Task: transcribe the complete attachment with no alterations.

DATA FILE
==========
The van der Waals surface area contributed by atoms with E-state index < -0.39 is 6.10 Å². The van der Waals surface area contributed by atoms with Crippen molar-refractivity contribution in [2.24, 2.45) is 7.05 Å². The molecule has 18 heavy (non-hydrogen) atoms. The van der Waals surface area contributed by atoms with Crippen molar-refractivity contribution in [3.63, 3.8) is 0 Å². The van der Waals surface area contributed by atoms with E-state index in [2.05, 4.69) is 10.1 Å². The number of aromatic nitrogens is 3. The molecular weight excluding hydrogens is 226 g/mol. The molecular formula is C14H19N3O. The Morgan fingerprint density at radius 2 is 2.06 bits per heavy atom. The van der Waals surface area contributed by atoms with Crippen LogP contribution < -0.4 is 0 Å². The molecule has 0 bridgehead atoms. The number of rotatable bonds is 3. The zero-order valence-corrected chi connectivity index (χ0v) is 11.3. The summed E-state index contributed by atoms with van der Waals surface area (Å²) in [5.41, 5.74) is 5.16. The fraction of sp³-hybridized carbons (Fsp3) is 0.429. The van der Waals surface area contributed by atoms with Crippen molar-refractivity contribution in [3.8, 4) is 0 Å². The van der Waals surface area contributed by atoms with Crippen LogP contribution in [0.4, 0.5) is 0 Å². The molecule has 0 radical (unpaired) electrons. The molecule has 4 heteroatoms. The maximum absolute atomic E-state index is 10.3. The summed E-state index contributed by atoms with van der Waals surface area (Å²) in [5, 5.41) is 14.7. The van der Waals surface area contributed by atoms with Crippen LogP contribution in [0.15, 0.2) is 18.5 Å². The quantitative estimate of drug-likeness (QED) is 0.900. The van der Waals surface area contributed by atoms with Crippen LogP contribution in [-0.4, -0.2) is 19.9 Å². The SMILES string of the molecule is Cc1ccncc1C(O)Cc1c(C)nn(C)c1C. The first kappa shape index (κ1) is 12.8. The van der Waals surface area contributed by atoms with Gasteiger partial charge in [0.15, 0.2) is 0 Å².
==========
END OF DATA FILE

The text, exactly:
The van der Waals surface area contributed by atoms with E-state index < -0.39 is 6.10 Å². The van der Waals surface area contributed by atoms with Crippen molar-refractivity contribution in [2.24, 2.45) is 7.05 Å². The molecule has 18 heavy (non-hydrogen) atoms. The van der Waals surface area contributed by atoms with Crippen molar-refractivity contribution in [3.63, 3.8) is 0 Å². The van der Waals surface area contributed by atoms with E-state index in [2.05, 4.69) is 10.1 Å². The number of aromatic nitrogens is 3. The molecular weight excluding hydrogens is 226 g/mol. The molecular formula is C14H19N3O. The Morgan fingerprint density at radius 2 is 2.06 bits per heavy atom. The van der Waals surface area contributed by atoms with Crippen LogP contribution < -0.4 is 0 Å². The molecule has 0 bridgehead atoms. The number of rotatable bonds is 3. The zero-order valence-corrected chi connectivity index (χ0v) is 11.3. The summed E-state index contributed by atoms with van der Waals surface area (Å²) in [5.41, 5.74) is 5.16. The fraction of sp³-hybridized carbons (Fsp3) is 0.429. The van der Waals surface area contributed by atoms with Crippen molar-refractivity contribution in [3.8, 4) is 0 Å². The van der Waals surface area contributed by atoms with Crippen LogP contribution in [0.4, 0.5) is 0 Å². The molecule has 0 radical (unpaired) electrons. The molecule has 4 heteroatoms. The maximum absolute atomic E-state index is 10.3. The summed E-state index contributed by atoms with van der Waals surface area (Å²) in [5, 5.41) is 14.7. The van der Waals surface area contributed by atoms with Crippen LogP contribution in [0.15, 0.2) is 18.5 Å². The quantitative estimate of drug-likeness (QED) is 0.900. The van der Waals surface area contributed by atoms with Crippen LogP contribution in [-0.4, -0.2) is 19.9 Å². The SMILES string of the molecule is Cc1ccncc1C(O)Cc1c(C)nn(C)c1C. The first kappa shape index (κ1) is 12.8. The van der Waals surface area contributed by atoms with Gasteiger partial charge in [0.15, 0.2) is 0 Å².